I started 4th row behind most of the big names in our race and ahead of some others. All in all, there were 65 racers lined up. I put myself right behind Julian and Emmet Tuttle figuring they would be fast off the line. Vanessa freaked us all out by not telling us 1 minute warning and just went straight to the final countdown instead. For 5 seconds everyone tried to clip in and start their Garmins. Then we were off, I quickly slid to the outside of the group looking for spots to pass on the right side and moved up a couple places before the single track. When it really tightened up, I was in 10th or so and we were going really fast. I started moving up the field with some guys until I was hovering around 5th and 6th. I say and because it was constant motion at the front of our group. Someone would go for a pass and suddenly everybody would switch positions. It was like musical chairs. But without the chairs. Or music.

At the top of the climb it was sorted out as such, Xander was leading, followed by Tyler, Turner, me, Trevor McCutcheon, and then lots more people. At the end of the first lap we were still a front group of 18 and I was beginning to worry that I would very likely not make podium at all. We hit the second lap fast (again), and things began to sort out more concretely. Riders started sliding off the back of the group and it came out more or less in the following order. Xander and Ben Gomez Villafane went off the front, Turner and I were behind them, and several people including Tyler, Noah Lindenthal, Noah Hayes, Trevor McCutcheon, and such were scattered behind us. At the top of the climb, I heard Tyler latch on to my wheel and we were now a group of 3 with Turner. Tyler quickly passed us and I was surprised to see Turner not follow him. When Tyler started to pull away, I passed Turner and caught up to Tyler. We came through in 3rd and 4th at the end of the second lap. Xander and Ben were long gone and behind us there was a group of Trevor, Noah, and Noah. I sat on Tyler’s wheel all the way up the climb, constantly checking back to see where the other group was. I stayed on Tyler’s wheel for the entire descent.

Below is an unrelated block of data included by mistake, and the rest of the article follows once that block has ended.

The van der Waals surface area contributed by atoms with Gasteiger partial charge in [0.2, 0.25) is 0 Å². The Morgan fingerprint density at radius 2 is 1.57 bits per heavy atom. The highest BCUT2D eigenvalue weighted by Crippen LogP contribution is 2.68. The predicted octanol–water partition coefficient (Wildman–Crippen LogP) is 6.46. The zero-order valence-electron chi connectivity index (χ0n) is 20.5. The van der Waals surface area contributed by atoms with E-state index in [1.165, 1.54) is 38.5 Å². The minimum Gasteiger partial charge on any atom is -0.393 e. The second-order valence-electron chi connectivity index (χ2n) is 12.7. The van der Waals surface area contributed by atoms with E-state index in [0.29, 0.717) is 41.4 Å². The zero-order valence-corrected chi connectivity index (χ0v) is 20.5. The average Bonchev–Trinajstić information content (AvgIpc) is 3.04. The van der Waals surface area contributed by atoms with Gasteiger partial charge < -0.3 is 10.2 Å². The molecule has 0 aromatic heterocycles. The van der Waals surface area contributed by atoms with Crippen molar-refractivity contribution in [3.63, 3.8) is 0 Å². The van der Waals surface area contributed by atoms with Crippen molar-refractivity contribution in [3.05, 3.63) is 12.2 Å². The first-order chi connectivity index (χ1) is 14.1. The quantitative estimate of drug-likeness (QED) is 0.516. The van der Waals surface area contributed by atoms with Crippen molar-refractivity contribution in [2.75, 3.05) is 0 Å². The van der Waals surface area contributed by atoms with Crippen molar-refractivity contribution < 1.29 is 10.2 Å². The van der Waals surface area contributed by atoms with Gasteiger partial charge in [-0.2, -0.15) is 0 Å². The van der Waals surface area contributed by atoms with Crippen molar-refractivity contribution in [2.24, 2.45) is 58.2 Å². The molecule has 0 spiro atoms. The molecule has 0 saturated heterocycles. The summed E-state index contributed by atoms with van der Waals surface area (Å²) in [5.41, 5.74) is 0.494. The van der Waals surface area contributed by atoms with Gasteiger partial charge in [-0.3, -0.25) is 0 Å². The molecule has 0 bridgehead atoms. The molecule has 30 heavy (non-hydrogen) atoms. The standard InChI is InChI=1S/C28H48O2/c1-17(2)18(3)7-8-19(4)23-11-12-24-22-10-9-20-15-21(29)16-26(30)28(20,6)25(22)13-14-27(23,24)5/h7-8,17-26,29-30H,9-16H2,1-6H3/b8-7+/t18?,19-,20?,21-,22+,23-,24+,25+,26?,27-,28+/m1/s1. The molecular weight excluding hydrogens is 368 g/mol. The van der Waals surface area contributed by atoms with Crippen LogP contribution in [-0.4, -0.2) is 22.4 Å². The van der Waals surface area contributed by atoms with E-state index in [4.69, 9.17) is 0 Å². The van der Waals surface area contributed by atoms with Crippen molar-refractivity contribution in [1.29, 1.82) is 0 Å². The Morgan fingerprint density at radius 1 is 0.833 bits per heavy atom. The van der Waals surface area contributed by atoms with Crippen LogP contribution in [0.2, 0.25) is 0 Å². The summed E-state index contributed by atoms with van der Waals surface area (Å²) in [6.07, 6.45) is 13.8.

On the second to last little climb by the RV’s, Trevor caught up to us and got on our wheels. A little while later, he passed us going quite fast. I chose not to go with him worrying that I would not be able to hold his pace on the 4th lap. I crossed the line the third time still behind Tyler and could see Trevor and Noah catching up. In this moment, I decided to do what I haven’t felt strong enough to do all season. I put my head down and cranked up the gears. I passed Tyler and saw him try to get on my wheel and quickly fall back. This spurred me on and I kept the pressure on. I could see Trevor ahead and I quickly closed the gap he had opened up and passed him hoping that he too would not be able to hang on my wheel. He had slowed considerably from when he passed us earlier and started falling away just like Tyler. I could feel the burn in my legs but this was a different kind of burn. This is the burning that makes you want to go faster. This is the burning I race for.

I clicked up another gear and went faster seeing Ben in the distance. It took my the first half of the climb but I caught up to Ben and passed him too, hoping for the same result as I had had with Trevor and Tyler. This time, Ben jumped on my wheel and I was slightly bummed. I kept going to the top of the hill, putting in little efforts here and there hoping to crack him. We began the descent and I knew I was in a podium position now, the question was just which one. At this point, I was completely satisfied with finishing 3rd in Varsity but I certainly wasn’t going to give up 2nd without a fight. I led the descent and hit the second to last climb hard trying to get a gap. Ben stayed with me and I could feel my legs were on the verge of cramping. I rolled through the SoCal camping and into the last loop climb.